Film photography, digital photography, and now, virtual photography? Does this mean simply taking a screenshot of whatever is on your screen?
In this article, we’ll take a look at how gamers turned into virtual photographers and how the concept is already used in marketing.
What Is Virtual Photography?
The concept of virtual photography has been around for a few decades. But as more and more video game developers included a photo mode, an internet subculture developed where gamers share their in-game photos.
Imagine a classic camera, floating around the game’s world with no impact on your character or NPCs, helping you capture your in-game adventures.
Virtual photography isn’t limited to video games, however, and it’s now used by businesses as AR and VR become more common.
Gamers as Virtual Photographers
One of the most memorable games that allowed gamers to take in-game photos is Gran Turismo 4, which was launched in 2005. Gamers could use “photo mode” to take photos of their cars around the track or at certain locations.
But the game didn’t have a feature allowing you to share those pictures with other players. You would have to upload them to a cloud-based storage service, email them, and so on.
However, things changed with Halo 3. The game’s “theater mode” allowed you to record every match you played, online or offline. Then, you could save the content in your profile’s File Share, so other players could easily access it in the pre-game lobby.
As time went by, more and more games with amazing visuals and impressive open worlds with baffling details and intricate designs became part of gamers’ collections. Ghost of Tsushima, Death Stranding, and Horizon Forbidden West are just a few of the games that captivated players and made them take a break from quests and dive deep into photo mode.
Even if you’re not at all interested in video games, there’s a chance you already encountered this type of artwork. E-commerce has already been using virtual photos for a few years. But why are business owners looking to replace classic photography?
The Advantages of Virtual Photography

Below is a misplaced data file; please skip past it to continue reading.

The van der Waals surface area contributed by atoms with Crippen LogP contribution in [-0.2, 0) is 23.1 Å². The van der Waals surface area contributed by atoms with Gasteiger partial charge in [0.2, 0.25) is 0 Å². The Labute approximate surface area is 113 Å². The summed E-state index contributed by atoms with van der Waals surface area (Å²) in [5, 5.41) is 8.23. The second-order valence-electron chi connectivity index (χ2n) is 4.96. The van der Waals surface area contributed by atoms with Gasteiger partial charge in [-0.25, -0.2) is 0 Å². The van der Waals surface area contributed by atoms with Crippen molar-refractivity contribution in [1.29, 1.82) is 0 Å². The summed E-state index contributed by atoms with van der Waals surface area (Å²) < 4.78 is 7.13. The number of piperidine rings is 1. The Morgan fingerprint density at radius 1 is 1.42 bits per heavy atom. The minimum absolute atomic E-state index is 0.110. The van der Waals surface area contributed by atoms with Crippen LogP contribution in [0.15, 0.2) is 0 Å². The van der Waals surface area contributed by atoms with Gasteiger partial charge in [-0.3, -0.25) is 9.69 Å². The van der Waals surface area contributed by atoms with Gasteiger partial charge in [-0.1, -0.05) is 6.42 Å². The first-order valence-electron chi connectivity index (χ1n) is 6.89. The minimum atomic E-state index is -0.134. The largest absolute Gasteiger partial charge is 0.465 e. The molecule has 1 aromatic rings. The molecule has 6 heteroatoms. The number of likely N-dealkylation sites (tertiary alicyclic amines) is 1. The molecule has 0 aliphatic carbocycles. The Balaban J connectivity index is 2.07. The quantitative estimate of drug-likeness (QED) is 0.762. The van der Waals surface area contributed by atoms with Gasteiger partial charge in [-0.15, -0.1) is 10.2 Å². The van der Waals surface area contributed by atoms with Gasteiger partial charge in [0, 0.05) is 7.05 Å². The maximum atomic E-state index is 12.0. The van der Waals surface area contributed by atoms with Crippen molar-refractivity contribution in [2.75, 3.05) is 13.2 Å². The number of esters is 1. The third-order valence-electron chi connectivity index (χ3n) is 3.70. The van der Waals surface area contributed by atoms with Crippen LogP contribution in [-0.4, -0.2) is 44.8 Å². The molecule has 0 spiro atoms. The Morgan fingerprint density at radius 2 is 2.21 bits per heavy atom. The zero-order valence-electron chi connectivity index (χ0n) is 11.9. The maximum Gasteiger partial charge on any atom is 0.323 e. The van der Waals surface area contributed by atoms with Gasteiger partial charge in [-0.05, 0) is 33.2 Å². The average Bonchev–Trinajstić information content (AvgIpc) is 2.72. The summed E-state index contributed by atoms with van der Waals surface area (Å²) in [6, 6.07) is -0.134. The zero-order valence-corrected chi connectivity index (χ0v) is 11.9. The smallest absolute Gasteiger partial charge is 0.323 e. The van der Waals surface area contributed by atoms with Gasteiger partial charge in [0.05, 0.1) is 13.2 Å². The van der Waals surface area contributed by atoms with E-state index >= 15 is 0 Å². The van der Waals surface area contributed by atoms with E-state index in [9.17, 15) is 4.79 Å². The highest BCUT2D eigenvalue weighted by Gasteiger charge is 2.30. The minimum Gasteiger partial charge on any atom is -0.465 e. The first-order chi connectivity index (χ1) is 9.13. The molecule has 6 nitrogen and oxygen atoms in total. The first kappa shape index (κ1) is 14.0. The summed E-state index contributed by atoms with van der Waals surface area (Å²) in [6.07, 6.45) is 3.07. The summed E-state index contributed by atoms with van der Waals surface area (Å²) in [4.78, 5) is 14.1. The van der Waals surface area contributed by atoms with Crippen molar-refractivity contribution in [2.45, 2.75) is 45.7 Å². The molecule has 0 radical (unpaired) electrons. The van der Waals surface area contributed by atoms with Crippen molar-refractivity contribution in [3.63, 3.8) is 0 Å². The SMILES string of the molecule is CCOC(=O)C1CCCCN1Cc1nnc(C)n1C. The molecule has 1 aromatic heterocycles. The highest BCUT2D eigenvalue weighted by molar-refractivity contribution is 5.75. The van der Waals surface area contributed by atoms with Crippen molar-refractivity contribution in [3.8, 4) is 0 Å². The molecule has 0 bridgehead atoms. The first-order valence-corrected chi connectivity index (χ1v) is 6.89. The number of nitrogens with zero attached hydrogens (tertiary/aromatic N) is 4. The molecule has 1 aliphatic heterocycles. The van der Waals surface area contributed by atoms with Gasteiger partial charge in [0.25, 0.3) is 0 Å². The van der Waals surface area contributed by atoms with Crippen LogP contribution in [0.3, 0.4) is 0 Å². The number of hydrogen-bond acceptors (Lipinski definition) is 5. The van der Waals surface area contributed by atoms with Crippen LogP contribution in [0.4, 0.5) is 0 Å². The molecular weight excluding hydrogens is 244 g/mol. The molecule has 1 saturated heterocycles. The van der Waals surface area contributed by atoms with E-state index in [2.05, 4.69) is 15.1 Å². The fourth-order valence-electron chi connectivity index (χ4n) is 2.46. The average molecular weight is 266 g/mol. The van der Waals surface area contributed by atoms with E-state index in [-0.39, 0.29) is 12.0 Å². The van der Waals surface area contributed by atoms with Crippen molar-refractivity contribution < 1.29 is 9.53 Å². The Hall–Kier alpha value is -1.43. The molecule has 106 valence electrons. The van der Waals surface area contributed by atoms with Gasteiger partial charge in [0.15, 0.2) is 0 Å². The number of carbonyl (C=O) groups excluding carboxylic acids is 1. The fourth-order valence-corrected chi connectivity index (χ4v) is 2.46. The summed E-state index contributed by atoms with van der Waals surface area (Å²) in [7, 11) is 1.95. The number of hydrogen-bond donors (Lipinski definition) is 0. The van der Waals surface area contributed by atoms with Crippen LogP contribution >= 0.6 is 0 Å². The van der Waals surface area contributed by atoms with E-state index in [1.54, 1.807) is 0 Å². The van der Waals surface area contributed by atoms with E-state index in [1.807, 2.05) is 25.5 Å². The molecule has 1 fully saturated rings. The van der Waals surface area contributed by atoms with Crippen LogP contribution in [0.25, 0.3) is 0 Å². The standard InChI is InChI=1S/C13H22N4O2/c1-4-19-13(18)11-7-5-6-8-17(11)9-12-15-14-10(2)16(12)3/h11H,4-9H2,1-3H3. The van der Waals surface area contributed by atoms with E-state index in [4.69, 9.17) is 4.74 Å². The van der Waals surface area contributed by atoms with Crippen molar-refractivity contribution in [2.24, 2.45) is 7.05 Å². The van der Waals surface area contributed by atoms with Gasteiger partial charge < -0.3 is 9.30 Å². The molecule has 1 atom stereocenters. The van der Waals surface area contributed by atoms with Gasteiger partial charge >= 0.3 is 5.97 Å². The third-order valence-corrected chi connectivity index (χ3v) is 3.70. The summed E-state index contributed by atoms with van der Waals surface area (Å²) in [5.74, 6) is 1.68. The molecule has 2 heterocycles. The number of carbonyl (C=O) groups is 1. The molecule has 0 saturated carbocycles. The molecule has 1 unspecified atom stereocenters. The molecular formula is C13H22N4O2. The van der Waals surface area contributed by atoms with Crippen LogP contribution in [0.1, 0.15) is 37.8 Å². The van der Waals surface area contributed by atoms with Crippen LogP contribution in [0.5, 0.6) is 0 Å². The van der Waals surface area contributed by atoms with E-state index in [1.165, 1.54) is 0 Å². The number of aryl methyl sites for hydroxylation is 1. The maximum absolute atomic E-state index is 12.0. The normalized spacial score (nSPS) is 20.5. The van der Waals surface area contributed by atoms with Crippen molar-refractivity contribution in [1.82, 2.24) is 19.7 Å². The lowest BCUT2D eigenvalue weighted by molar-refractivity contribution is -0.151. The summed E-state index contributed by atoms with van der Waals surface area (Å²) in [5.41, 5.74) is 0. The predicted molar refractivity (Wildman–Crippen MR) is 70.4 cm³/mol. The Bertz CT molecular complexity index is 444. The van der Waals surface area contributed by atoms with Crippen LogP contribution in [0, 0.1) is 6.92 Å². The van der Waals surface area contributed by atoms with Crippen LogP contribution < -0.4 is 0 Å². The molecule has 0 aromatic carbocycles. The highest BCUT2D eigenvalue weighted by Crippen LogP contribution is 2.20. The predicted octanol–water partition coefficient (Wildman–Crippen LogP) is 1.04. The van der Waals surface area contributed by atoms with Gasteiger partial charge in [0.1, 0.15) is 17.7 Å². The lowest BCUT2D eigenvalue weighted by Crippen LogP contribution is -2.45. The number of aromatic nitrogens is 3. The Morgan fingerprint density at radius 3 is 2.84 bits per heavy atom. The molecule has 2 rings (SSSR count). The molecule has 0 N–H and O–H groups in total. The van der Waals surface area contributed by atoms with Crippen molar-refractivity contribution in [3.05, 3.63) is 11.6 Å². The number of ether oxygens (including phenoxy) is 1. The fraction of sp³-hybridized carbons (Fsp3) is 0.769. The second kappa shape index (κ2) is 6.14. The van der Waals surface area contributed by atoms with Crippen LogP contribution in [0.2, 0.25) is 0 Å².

Let’s take a quick look at some of the top advantages of virtual photography.
When it comes to traditional photography, the bills rack up fast. Even if you plan on buying online second-hand photography gear, you still need a studio, editing software, and you might need to hire someone to help you during the shoot. With virtual photography, you don’t need that many pieces of equipment.
Nevertheless, don’t think that you can render high-quality images with just any computer. You still need a powerful processor, dedicated graphics card, an efficient cooling system, and long battery life, so you don’t lose your work because of power outages.
When buying phones, chairs, or even houses, people want to see a detailed model. Imagine how much effort and time it would take to set up a studio, bring in every product, and photograph it from every angle. Additionally, if the product is available in multiple colors, you’d have to bring one for every color variation.
Furniture companies are using virtual photography as part of the AR experience they’re providing to their potential customers. You can now check how a piece of furniture would fit, in size and color, using an app.
Perfect Conditions, Every Time
Even if you schedule your shooting session for the best time of the day such as golden hour, environmental conditions will not be perfect. The same goes for shooting in a studio. You’ll still have to try multiple lighting settings, different lenses, or subject placement.
As a virtual photographer, you can create the best conditions in no time. Need to change the white balance, focus, focal length, or any other “camera” settings? With just a few clicks, you’ll create the best conditions for your shooting session.
Is Virtual Photography the Future?
With the development of AR and VR, there’s no doubt that virtual photography is here to stay. As a gamer, you can now win virtual photography awards. As a business owner, you can cut down costs and time while increasing efficiency.
But no matter how fast virtual photography evolves, it can’t replace the feeling of exploring the real world and the satisfaction of creating a beautiful visual story.
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